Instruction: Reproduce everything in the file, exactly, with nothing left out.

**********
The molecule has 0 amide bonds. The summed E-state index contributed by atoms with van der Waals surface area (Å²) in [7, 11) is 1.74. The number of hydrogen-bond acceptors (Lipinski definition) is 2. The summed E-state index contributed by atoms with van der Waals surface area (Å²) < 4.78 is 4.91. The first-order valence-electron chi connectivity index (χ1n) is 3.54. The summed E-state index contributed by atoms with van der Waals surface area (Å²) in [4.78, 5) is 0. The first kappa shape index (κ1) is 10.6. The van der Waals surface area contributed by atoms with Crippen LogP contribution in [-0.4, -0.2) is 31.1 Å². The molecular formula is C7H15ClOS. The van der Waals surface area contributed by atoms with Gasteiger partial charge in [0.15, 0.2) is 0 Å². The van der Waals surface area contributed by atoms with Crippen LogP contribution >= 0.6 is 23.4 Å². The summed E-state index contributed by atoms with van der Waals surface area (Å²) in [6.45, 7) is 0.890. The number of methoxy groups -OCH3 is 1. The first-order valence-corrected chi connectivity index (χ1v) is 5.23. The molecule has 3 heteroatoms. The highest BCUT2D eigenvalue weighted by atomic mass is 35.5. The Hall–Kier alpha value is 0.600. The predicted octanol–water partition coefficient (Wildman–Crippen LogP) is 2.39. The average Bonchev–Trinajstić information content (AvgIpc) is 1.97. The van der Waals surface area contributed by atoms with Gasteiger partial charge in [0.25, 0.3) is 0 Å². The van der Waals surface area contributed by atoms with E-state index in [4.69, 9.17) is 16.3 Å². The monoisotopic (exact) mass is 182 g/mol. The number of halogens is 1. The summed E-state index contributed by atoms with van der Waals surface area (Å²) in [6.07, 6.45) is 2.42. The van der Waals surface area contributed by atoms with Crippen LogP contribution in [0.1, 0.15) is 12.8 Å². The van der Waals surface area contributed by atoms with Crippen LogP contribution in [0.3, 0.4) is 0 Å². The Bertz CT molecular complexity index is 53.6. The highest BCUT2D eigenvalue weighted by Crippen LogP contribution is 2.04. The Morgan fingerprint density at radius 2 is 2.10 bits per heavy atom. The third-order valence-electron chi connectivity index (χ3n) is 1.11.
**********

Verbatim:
The molecule has 0 amide bonds. The summed E-state index contributed by atoms with van der Waals surface area (Å²) in [7, 11) is 1.74. The number of hydrogen-bond acceptors (Lipinski definition) is 2. The summed E-state index contributed by atoms with van der Waals surface area (Å²) < 4.78 is 4.91. The first-order valence-electron chi connectivity index (χ1n) is 3.54. The summed E-state index contributed by atoms with van der Waals surface area (Å²) in [4.78, 5) is 0. The first kappa shape index (κ1) is 10.6. The van der Waals surface area contributed by atoms with Crippen LogP contribution in [-0.4, -0.2) is 31.1 Å². The molecular formula is C7H15ClOS. The van der Waals surface area contributed by atoms with Gasteiger partial charge in [0.15, 0.2) is 0 Å². The van der Waals surface area contributed by atoms with Crippen LogP contribution >= 0.6 is 23.4 Å². The summed E-state index contributed by atoms with van der Waals surface area (Å²) in [6.45, 7) is 0.890. The number of methoxy groups -OCH3 is 1. The first-order valence-corrected chi connectivity index (χ1v) is 5.23. The molecule has 3 heteroatoms. The highest BCUT2D eigenvalue weighted by atomic mass is 35.5. The Hall–Kier alpha value is 0.600. The predicted octanol–water partition coefficient (Wildman–Crippen LogP) is 2.39. The average Bonchev–Trinajstić information content (AvgIpc) is 1.97. The van der Waals surface area contributed by atoms with Gasteiger partial charge in [0.25, 0.3) is 0 Å². The van der Waals surface area contributed by atoms with E-state index in [4.69, 9.17) is 16.3 Å². The monoisotopic (exact) mass is 182 g/mol. The number of halogens is 1. The summed E-state index contributed by atoms with van der Waals surface area (Å²) in [6.07, 6.45) is 2.42. The van der Waals surface area contributed by atoms with Crippen LogP contribution in [0.1, 0.15) is 12.8 Å². The van der Waals surface area contributed by atoms with Crippen LogP contribution in [0.3, 0.4) is 0 Å². The Bertz CT molecular complexity index is 53.6. The highest BCUT2D eigenvalue weighted by Crippen LogP contribution is 2.04. The Morgan fingerprint density at radius 2 is 2.10 bits per heavy atom. The third-order valence-electron chi connectivity index (χ3n) is 1.11.